In this vein, Matt Pfaff, described Whealen at the memorial as a man with the physique of Skeletor and the wit of Hunter S. Thompson. In a further allusion to Thompson–a journalist known for his cheeky disregard for authority–Pfaff referred to his email exchanges with Whealen as “The Gonzo files.”
I thought about the fact that I almost didn’t make it to the ceremony. I hadn’t recieved an email from my department. I hadn’t heard through word-of-mouth. Actually, I’d almost missed the sidebar about Whealen’s passing in our school newspaper, Excalibur. In the article, Carl Hiehn quoted Robertson in saying, “[Whealen] was a person of the people rather than a person of the academy […] it was Whealen’s unique position as an outsider that made him accessible to those York students who also feel outside academia.”
The pale girl was suddenly summoned to the podium. She’d scooped up the paper she’d been reading and walked slowly to the front of the chapel. As she read her speech, eyes lowered, I noticed her outfit, as black as her hair, and her knee-high leather boots. She has a soft accent that I could not place.
“I failed Michael’s class” she confessed, immediately locating herself as an academic outsider. “But if it wasn’t for Michael, I may not be here today.” The room was still. She then smiled as she read an email from him “He said he’d be ready to go after seeing a black man elected president.”
It was one of Whealen’s most interesting tendencies to perpetually reflect on life and death. Somewhere in the middle of his article for Arts and Opinions, Whealen embarked on a clearly demarcated “excursus.” His words are intriguing enough as to quote him at length:
“We are stuck here on this godforsaken stage (Isaiah Berlin called Earth the “insane asylum of the universe”), and forced into these outrageous roles by [. . .] the fortuity of our birth, and the inevitability of our death. This is, I think, the bare ontology of the world [. . . that we . . .] all inhabit, and must negotiate. Dreams are dead. The landscape is littered with bones; the earth, drenched with blood.”
But Whealen wasn’t necessarily pessimistic, nor was his humour always dark. His friends described his generosity, his kindness, his playfulness. Robertson reminisced about the small Hello Kitty figurine that Whealen had placed in his office. “This is a mini cam, a vigilante that will watch you when I’m not around.” Again, the mourners smiled to themselves.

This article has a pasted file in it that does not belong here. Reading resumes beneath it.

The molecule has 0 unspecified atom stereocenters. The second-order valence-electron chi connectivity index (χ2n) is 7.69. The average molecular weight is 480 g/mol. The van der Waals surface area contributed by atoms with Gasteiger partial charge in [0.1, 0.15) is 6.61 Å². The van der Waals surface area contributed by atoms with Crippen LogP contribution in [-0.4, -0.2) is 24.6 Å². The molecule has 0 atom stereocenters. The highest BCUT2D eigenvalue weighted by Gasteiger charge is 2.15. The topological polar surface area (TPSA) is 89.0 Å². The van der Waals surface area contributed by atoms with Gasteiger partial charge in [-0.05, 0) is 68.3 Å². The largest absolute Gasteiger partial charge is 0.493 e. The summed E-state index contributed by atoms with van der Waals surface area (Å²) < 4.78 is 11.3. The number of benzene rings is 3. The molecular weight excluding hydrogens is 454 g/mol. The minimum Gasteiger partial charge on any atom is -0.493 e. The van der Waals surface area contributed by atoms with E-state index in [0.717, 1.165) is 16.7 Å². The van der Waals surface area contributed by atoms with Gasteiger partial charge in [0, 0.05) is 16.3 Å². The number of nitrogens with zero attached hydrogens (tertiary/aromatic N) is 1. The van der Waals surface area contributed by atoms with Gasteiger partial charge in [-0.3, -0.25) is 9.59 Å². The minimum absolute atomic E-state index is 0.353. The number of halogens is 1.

What had started as a conventional memorial began showing signs of the cheeky nuances that Whealen would have loved. Patrick O’Neill played an acoustic tribute on his guitar, including a chorus line that went, “It’s a wonder the wind don’t blow off your skin.”
Another colleague, Phyllis Rozendale, offered the attendees Godiva chocolate, a treat which Whealen used to buy en masse from a “secret supplier”. Although there were tears, there were many more grins. The Whealen-look-alike, who turned out to be his brother Bryan, looked nostalgic and contented. There was something more than mourning in the air–perhaps it was exuberance.
After the ceremony, I searched my inbox for my own email exchanges with Whealen. Ironically, our last set bore the subject line “Alive and Well.” In one of his messages, he shared this poem with me:
“The is a little-known poem by the 20th Century Boston poet Robert Lowell that, in part, goes:
Weep (It is frequent in human affairs)
Weep for the magnificence of the means
And the pathetic, shabby tragedy of the ends.”
The flag that had flown at half-mast couldn’t tell passers-by who Whealen had been. Upon questioning, most students who had known him admitted they didn’t know he had passed. He had no children, and no lavish inheritance to forward. His characteristic tremor had simply stopped one day in his downtown Toronto residence, marking a humble end to a fascinating story.
Want to read some of Whealen’s own words? Check out the addendum to this post: Whealen’s Witticisms